Lisa: You guys had a Facebook post, I believe, that said, "When we said we wanted you to teach our kids division, we meant math."

      Justice: Yeah, a hundred percent! Absolutely. We are seeing our children divided in America's public school classrooms. We want our children to be united together. We want to unfold the full potential of every child in that classroom. And it's going to take every parent and concerned community member to make sure that happens.

      Descovitch: We saw parent groups and mom groups popping up around the country, all in different issues. And what we saw is they didn't know how to advocate. They didn't even understand the structure of who has power within the school district. And so when we stepped up and filled the role of just helping them understand — they're doing the work, we're just providing the structure.

      But their critics — there are plenty — say groups like Moms for Liberty are pushing a specific conservative agenda, pointing to recent confrontations over critical race theory and remote learning.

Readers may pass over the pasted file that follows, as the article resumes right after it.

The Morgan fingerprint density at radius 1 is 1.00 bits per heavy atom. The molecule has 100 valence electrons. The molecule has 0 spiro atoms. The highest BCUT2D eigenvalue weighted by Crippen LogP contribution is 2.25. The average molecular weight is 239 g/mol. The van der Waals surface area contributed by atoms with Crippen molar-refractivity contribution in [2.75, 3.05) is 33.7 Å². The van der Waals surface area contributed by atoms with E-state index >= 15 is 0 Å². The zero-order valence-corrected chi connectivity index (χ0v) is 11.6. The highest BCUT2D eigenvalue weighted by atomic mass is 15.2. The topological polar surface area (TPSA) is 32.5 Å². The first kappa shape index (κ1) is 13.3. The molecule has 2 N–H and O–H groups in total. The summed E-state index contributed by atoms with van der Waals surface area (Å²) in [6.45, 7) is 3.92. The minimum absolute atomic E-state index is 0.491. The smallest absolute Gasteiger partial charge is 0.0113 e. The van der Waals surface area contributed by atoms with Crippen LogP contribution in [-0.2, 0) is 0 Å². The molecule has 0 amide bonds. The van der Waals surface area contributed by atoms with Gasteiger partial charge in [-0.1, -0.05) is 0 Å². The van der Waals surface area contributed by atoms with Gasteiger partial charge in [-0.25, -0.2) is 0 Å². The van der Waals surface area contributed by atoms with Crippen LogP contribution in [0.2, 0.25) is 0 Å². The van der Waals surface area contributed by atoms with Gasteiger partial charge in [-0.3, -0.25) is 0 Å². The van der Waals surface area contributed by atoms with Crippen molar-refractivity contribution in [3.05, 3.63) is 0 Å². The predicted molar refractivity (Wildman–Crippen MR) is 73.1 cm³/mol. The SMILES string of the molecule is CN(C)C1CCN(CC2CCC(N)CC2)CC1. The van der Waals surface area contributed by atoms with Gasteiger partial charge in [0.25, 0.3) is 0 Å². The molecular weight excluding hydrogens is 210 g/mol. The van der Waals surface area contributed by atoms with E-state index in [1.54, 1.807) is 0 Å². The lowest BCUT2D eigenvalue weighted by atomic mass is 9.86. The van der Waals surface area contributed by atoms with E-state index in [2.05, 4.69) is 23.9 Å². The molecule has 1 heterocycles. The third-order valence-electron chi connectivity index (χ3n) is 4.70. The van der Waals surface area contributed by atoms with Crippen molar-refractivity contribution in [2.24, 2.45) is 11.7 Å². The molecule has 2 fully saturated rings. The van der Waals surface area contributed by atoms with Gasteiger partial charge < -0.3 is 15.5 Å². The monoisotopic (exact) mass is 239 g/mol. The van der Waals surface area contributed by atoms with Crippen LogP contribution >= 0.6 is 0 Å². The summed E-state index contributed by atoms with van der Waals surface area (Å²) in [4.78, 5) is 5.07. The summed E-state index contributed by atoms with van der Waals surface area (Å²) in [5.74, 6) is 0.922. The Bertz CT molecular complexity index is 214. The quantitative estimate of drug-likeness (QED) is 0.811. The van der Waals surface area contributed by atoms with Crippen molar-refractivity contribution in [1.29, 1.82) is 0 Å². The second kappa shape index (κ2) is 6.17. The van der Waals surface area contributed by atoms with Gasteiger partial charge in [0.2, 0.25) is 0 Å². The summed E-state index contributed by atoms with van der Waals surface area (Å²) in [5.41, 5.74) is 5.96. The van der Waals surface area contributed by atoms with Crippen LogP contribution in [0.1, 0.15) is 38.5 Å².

Lisa: When you see the name Moms for Liberty, I think people think of a conservative Republican organization, and probably immediately connect that to something like critical race theory.

      Justice: I never knew that liberty was a partisan issue, or parental rights for that matter. I mean, I don't have to agree with someone to understand and respect their right, their fundamental right, to direct the upbringing of their children.